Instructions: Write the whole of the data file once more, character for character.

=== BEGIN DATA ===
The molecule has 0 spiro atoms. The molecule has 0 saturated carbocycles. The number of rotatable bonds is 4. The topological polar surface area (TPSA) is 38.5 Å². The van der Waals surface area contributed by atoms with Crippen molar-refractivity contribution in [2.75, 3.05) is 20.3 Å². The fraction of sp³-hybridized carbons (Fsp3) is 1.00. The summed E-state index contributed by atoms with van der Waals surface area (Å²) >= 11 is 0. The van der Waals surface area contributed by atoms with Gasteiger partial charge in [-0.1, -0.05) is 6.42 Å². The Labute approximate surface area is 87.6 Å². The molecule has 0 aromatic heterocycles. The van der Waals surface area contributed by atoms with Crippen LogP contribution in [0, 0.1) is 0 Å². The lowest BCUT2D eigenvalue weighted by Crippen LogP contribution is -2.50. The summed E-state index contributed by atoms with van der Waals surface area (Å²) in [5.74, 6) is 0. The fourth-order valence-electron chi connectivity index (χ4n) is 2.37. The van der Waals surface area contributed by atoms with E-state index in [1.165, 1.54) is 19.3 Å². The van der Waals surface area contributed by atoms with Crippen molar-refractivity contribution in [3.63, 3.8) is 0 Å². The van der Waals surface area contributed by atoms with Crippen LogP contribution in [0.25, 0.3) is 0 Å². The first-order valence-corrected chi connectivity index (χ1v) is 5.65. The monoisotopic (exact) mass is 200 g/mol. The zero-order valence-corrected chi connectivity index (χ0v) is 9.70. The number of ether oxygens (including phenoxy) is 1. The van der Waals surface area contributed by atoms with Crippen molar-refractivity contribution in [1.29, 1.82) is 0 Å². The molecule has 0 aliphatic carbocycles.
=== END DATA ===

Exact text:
The molecule has 0 spiro atoms. The molecule has 0 saturated carbocycles. The number of rotatable bonds is 4. The topological polar surface area (TPSA) is 38.5 Å². The van der Waals surface area contributed by atoms with Crippen molar-refractivity contribution in [2.75, 3.05) is 20.3 Å². The fraction of sp³-hybridized carbons (Fsp3) is 1.00. The summed E-state index contributed by atoms with van der Waals surface area (Å²) >= 11 is 0. The van der Waals surface area contributed by atoms with Gasteiger partial charge in [-0.1, -0.05) is 6.42 Å². The Labute approximate surface area is 87.6 Å². The molecule has 0 aromatic heterocycles. The van der Waals surface area contributed by atoms with Crippen LogP contribution in [0, 0.1) is 0 Å². The lowest BCUT2D eigenvalue weighted by Crippen LogP contribution is -2.50. The summed E-state index contributed by atoms with van der Waals surface area (Å²) in [5.74, 6) is 0. The fourth-order valence-electron chi connectivity index (χ4n) is 2.37. The van der Waals surface area contributed by atoms with E-state index in [1.165, 1.54) is 19.3 Å². The van der Waals surface area contributed by atoms with Crippen molar-refractivity contribution in [3.63, 3.8) is 0 Å². The van der Waals surface area contributed by atoms with Crippen LogP contribution in [0.25, 0.3) is 0 Å². The first-order valence-corrected chi connectivity index (χ1v) is 5.65. The monoisotopic (exact) mass is 200 g/mol. The zero-order valence-corrected chi connectivity index (χ0v) is 9.70. The number of ether oxygens (including phenoxy) is 1. The van der Waals surface area contributed by atoms with Crippen molar-refractivity contribution in [1.29, 1.82) is 0 Å². The molecule has 0 aliphatic carbocycles.